Despite continued volatility in the stock, bond and commodity
markets, along with year-long speculation about the Fed's bond
buying program, the year ends with near-record highs for the global
ETF industry. Flows total more than $209.9 billion to date. Here,
our top 10 surprises for 2013*. 1. U.S.-listed ETFs
posted a 24% growth rate
- the highest of any region. This is especially significant because
the U.S. accounts for 71% of all ETF assets worldwide, yet this
year attracted more than 80% of all new dollars invested in ETFs
this year. 2. ETFs offering developed market equity exposure
drove U.S. ETF industry growth to record highs.
Taper fears led to record outflows
in August, but the Fed's decision to delay a shift in monetary
policy drove $128.6 billion in US Equity ETF net new assets. In
total, developed Markets Equity flows as of November were $227.9
Emerging market equity
ETP flows fell into negative territory, approaching the end of 2013
with nearly $10 billion in total outflows. Emerging market flows
were volatile throughout the year, as investors anticipated a shift
in monetary policy, and especially drastic in June, just after Ben
Bernanke hinted that the Fed could soon wind down its bond buying
program. 4. Strategic Beta funds captured nearly a third of
industry flows. What's more, we saw asset growth in excess of 40%
in this category over the last eleven months. Dividend weighted and
minimum volatility funds were two drivers. 5. Fixed income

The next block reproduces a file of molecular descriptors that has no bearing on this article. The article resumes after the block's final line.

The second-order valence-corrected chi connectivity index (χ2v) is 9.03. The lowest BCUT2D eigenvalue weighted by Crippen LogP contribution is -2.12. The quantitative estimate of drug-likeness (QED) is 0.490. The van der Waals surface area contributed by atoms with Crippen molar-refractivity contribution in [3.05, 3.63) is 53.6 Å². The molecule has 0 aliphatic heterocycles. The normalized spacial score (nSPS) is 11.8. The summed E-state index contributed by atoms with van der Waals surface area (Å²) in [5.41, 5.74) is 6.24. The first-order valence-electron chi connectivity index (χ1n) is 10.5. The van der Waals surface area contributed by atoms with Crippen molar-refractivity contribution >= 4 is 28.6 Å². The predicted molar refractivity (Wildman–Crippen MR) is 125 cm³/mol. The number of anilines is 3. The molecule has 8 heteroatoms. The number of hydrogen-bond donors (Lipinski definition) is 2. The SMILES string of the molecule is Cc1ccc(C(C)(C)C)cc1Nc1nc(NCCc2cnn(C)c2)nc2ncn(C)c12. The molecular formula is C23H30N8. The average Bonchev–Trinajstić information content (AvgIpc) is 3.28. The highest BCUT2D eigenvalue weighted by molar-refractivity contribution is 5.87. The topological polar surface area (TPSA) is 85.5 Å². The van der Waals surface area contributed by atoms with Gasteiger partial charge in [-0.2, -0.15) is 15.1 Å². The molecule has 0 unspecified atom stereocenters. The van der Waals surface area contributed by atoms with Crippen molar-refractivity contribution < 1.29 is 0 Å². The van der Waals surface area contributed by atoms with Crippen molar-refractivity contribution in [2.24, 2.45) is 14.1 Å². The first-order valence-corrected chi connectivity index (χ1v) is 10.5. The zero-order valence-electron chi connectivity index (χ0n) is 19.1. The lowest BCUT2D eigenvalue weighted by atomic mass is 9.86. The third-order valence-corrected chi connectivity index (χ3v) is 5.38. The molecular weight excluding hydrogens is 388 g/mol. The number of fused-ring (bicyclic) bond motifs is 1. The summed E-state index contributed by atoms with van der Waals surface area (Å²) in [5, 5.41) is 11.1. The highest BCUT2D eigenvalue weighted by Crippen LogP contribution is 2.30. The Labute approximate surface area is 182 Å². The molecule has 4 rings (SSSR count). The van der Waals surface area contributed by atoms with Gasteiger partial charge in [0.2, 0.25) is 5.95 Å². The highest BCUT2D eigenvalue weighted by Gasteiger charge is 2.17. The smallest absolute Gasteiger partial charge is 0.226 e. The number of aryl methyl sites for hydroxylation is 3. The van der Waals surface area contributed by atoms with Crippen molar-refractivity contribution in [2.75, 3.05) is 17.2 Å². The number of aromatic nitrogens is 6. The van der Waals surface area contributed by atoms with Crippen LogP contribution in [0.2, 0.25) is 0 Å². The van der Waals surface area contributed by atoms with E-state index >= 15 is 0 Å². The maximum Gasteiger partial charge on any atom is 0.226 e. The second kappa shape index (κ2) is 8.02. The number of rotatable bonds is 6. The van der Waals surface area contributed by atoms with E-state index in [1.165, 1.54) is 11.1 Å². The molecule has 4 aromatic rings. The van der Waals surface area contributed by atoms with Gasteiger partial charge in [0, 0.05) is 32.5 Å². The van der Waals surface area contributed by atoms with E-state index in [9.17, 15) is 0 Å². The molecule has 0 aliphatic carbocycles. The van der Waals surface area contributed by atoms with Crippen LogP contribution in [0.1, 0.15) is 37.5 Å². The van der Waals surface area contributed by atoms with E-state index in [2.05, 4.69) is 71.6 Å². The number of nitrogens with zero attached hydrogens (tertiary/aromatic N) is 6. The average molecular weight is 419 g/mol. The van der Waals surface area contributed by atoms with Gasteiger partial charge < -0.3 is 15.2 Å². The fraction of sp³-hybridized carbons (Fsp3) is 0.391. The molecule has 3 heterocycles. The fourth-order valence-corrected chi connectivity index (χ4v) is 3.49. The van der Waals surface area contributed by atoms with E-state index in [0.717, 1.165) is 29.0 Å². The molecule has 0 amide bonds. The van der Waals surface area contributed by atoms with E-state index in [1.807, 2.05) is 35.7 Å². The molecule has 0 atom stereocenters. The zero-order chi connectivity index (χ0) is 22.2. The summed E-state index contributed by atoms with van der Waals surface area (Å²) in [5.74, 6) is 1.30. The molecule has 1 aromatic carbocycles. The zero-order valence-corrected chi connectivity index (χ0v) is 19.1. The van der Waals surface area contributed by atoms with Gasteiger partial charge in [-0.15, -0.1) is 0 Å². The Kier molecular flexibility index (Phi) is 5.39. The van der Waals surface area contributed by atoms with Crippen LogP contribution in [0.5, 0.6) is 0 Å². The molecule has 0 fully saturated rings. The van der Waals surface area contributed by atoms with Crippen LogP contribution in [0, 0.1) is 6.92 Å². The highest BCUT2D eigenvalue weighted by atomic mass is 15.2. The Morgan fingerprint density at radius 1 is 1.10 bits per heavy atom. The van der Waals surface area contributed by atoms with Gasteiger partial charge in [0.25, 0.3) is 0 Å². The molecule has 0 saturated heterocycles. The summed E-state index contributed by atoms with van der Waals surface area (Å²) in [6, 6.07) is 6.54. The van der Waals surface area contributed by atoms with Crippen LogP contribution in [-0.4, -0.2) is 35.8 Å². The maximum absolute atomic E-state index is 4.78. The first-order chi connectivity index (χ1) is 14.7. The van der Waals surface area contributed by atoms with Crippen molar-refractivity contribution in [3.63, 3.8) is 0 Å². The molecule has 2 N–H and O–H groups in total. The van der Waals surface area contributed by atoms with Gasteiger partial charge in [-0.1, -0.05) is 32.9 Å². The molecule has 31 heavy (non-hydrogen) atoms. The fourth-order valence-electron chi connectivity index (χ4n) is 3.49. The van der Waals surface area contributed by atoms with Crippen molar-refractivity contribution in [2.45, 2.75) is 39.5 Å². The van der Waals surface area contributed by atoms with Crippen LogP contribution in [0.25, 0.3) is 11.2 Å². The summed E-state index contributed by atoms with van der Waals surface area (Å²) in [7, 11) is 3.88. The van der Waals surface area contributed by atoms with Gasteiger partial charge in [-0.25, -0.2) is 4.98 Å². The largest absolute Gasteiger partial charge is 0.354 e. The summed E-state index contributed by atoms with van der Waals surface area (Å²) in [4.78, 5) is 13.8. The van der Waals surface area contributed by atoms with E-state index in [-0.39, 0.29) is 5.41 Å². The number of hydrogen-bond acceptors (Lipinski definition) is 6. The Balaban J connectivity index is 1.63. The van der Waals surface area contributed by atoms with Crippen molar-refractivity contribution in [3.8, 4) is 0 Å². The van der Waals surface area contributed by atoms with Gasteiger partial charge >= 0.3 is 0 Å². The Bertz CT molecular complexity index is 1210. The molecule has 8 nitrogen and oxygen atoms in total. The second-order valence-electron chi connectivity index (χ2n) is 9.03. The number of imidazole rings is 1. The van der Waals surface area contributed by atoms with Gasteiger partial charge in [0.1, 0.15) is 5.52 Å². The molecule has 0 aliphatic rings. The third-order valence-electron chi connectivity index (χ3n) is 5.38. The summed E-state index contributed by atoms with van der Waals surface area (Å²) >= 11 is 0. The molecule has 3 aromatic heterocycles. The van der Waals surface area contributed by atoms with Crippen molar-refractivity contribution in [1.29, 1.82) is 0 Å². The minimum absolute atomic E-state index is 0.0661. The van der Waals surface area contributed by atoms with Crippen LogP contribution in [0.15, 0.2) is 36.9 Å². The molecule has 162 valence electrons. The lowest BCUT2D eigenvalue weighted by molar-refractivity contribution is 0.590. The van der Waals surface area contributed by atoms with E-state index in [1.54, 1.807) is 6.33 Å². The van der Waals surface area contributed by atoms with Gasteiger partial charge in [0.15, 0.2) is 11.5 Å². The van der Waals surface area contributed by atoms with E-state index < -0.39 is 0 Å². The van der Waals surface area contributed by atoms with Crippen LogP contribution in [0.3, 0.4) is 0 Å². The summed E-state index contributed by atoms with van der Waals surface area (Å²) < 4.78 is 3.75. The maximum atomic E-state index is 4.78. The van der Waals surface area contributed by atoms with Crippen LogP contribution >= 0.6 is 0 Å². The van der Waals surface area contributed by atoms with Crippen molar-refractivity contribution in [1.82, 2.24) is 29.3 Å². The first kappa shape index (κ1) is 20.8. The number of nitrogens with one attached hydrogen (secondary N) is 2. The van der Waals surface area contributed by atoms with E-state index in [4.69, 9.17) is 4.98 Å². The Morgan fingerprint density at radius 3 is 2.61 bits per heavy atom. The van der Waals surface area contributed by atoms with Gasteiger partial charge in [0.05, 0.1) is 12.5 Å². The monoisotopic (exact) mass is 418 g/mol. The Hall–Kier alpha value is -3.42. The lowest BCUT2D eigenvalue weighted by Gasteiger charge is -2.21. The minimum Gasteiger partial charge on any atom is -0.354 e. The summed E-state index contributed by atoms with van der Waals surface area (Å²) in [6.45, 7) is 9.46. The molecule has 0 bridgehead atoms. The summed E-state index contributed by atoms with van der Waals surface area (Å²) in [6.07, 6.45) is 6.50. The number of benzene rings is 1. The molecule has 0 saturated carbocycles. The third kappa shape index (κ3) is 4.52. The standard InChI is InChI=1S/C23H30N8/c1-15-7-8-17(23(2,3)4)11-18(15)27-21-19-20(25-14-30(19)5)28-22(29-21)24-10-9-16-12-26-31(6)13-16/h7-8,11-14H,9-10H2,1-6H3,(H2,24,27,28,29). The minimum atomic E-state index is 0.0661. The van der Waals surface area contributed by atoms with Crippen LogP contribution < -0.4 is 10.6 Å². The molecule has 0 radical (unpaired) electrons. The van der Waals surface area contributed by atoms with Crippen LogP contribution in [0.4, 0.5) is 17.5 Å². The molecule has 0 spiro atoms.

but kept growing. Heightened scrutiny of the Fed's next steps
pushed many investors to seek solutions to reduce interest rate
risk. Short duration ETPs took in nearly $35 billion in new assets.
6. The pace of new ETF launches moderated, but still
attracted significant assets. We saw more than 400 new ETFs come on
the scene this year attracting more than $22Bn and bringing the
total number available worldwide to more than 4,900. 7.
Demand and dollars invested in
reached all-time highs. When news of the Eurozone's emergence from
a recession during the second quarter of the year made headlines,
investors flocked to this space. We saw $24.3 billion in inflows
during the second half of the year through November. 8.
Monetary and fiscal policy
heavily influenced ETF flows. Fears of the fiscal cliff, shifting
signals from the Fed, quantitative easing in Japan and
, plus debt ceiling negotiations, led to sporadic peaks and valleys
throughout the year. 9.
U.S. retail investors
increased their ETF usage. We see that these investments are
becoming more mainstream, as more than $20 billion in assets came
from individual investors this year alone. 10.
were a consistent and significant drag on industry growth. This
year's 48% drop in assets contrasted record-breaking inflows in
Dodd Kittsley, CFA, is the Global Head of ETP Research for
BlackRock and a regular contributor to the
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Sources: BlackRock, Bloomberg
*Based on November 2013 data.